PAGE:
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UN Warns Full Scope of AIDS Crisis in Asia Not Yet Felt - 2001-08-07

A United Nations official is warning the AIDS epidemic in Asia has yet to peak and resources to fight the deadly virus could be on the decline. There are fears that international donors may draw funds away from Asia due to the even more dire AIDS crisis in Africa. The United Nations estimates that at the end of last year there were more than 36 million people worldwide living with AIDS or with HIV - the virus that causes AIDS. That is 50 percent more cases than anticipated by the World Health Organization a decade ago. In the Asia Pacific region there are some six million people with AIDS. Nearly a half million died last year, while almost another million were newly diagnosed. But that is just a fraction of the epidemic reported in sub-Saharan Africa, where there are more than 25 million HIV and AIDS suffers.

Given the level of urgency in Africa, health workers are concerned that the problem in Asia could be eclipsed.

Dr. Lee-Nah Hsu is the manager of the U.N.'s South East Asia AIDS and HIV program headquartered in Bangkok. She says the full scope of the AIDS problem in Asia has yet to be felt and that it is imperative that officials remain committed to treating and preventing the virus' spread in order to avoid what has happened in Africa. Experts note that while absolute number of AIDS cases in Asia are lower than those in Africa, they don't tell the whole story.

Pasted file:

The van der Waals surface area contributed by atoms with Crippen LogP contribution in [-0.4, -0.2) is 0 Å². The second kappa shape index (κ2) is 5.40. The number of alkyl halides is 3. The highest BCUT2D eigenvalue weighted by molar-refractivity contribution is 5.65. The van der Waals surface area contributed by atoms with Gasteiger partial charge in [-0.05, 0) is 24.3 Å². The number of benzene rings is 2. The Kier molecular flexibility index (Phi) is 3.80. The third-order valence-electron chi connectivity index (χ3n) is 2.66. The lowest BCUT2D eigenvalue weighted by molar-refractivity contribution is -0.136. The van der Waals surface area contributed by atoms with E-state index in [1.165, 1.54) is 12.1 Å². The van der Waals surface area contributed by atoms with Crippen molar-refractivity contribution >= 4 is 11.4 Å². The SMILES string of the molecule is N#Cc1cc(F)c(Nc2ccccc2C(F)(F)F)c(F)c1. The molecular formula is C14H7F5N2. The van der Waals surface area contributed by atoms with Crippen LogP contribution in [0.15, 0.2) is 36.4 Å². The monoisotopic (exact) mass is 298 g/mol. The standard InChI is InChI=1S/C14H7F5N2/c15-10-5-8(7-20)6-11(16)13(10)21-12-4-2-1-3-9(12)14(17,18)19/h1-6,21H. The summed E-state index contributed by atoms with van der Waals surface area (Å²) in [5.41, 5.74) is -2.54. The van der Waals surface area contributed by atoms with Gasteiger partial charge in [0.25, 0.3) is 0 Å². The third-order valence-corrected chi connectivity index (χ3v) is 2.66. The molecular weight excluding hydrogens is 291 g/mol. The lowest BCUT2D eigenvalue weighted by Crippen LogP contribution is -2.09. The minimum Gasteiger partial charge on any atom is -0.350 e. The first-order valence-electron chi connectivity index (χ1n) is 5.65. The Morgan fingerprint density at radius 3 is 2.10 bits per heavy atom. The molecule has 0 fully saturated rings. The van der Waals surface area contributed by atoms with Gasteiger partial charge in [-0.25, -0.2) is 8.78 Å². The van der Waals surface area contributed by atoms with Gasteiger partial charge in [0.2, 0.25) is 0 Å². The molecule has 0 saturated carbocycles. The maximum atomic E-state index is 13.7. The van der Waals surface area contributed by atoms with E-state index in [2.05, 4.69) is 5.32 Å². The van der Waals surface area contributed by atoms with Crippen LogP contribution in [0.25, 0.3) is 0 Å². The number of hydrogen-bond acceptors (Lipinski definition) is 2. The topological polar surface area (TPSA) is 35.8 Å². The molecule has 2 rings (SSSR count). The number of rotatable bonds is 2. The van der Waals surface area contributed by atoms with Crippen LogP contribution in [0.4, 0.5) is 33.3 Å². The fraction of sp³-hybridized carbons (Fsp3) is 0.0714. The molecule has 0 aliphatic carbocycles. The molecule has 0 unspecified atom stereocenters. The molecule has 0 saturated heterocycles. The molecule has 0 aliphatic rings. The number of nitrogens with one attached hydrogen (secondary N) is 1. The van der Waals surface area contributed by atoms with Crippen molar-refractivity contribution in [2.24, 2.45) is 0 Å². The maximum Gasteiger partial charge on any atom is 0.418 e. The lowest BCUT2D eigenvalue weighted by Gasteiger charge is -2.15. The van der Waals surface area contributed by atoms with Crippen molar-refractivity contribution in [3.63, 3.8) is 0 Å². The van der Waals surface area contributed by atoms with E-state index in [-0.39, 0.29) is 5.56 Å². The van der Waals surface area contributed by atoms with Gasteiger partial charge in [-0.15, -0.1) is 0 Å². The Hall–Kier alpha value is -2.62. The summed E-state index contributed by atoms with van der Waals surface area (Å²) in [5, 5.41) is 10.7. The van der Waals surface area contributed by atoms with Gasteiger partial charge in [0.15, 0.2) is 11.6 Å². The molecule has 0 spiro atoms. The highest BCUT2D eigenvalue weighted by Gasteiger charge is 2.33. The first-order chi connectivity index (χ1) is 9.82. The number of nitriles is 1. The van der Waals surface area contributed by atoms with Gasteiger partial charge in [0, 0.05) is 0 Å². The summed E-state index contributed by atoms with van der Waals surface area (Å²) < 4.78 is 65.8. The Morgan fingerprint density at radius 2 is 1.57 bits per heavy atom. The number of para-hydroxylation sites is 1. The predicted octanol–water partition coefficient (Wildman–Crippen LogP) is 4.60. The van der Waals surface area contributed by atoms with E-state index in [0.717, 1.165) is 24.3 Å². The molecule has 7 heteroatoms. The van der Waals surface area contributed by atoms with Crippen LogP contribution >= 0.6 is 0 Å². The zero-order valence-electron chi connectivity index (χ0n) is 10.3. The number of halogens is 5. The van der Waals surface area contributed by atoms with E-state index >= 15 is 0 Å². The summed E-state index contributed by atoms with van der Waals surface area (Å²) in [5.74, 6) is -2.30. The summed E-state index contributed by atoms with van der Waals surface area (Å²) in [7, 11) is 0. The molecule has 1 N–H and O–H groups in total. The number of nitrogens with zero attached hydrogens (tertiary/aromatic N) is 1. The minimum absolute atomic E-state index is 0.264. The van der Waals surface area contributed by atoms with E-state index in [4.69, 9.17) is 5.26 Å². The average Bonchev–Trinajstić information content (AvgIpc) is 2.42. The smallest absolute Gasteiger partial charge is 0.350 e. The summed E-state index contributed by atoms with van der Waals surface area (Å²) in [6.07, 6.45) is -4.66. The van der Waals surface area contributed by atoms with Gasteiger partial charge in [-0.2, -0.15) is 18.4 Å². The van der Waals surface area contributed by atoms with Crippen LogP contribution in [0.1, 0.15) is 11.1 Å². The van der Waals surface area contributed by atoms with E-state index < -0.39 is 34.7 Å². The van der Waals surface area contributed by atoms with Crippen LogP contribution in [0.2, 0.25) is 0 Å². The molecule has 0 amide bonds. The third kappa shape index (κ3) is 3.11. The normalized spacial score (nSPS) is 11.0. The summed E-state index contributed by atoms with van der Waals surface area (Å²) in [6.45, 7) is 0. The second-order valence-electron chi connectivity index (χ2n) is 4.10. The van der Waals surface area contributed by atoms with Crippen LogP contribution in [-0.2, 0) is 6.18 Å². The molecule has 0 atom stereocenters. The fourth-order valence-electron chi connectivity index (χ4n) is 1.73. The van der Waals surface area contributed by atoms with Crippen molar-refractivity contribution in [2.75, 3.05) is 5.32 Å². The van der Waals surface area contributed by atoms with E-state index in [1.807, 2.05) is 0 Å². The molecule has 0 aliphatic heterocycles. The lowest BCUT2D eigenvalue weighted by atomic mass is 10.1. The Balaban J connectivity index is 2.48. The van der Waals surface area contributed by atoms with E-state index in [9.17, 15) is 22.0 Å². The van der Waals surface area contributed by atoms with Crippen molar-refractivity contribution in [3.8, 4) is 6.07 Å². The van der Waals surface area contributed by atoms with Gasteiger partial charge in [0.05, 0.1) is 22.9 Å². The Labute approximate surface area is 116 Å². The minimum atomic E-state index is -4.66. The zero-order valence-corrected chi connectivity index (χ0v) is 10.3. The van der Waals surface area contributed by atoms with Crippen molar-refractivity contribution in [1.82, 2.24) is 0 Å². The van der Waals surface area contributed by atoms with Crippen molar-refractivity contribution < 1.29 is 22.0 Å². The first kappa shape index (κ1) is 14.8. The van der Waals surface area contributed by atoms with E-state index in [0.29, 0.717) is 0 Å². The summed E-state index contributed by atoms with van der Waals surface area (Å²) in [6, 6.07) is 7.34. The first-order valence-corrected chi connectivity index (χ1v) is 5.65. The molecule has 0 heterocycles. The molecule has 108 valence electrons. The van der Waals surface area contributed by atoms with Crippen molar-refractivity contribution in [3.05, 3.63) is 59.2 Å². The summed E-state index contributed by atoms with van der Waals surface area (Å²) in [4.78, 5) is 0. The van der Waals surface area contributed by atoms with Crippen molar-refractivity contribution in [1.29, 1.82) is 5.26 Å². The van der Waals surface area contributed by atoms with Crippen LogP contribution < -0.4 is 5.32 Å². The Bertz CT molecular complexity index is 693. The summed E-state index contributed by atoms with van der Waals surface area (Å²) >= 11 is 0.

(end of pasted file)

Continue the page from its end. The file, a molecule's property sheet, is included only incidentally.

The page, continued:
Dr. Hsu says accurate data collection is a problem due to lack of resources, education and expertise. She says the AIDS epidemic is under-reported in Asia. "I want to sound the warning that whatever we are based on right now, if we only take numeric data its totally insufficient to do justice to real phenomena," she says.

Dr. Hsu says publicity given to the AIDS plight in Africa and efforts by African nations to draw international attention to it, is putting donor countries under pressure to reallocate funds from Asia to Africa.

But Dr. Hsu says the lack of accurate data is giving the false impression that AIDS is under control here is Asia. She says she is particularly worried about the huge poor populations in places like China and Indonesia - where she suspects AIDS is dangerously under reported.

But health officials, including Dr. Hsu, say the issue is not one of reallocating funds, but of making the necessary funds available to fight AIDS on all fronts - be it in Africa, Asia or elsewhere.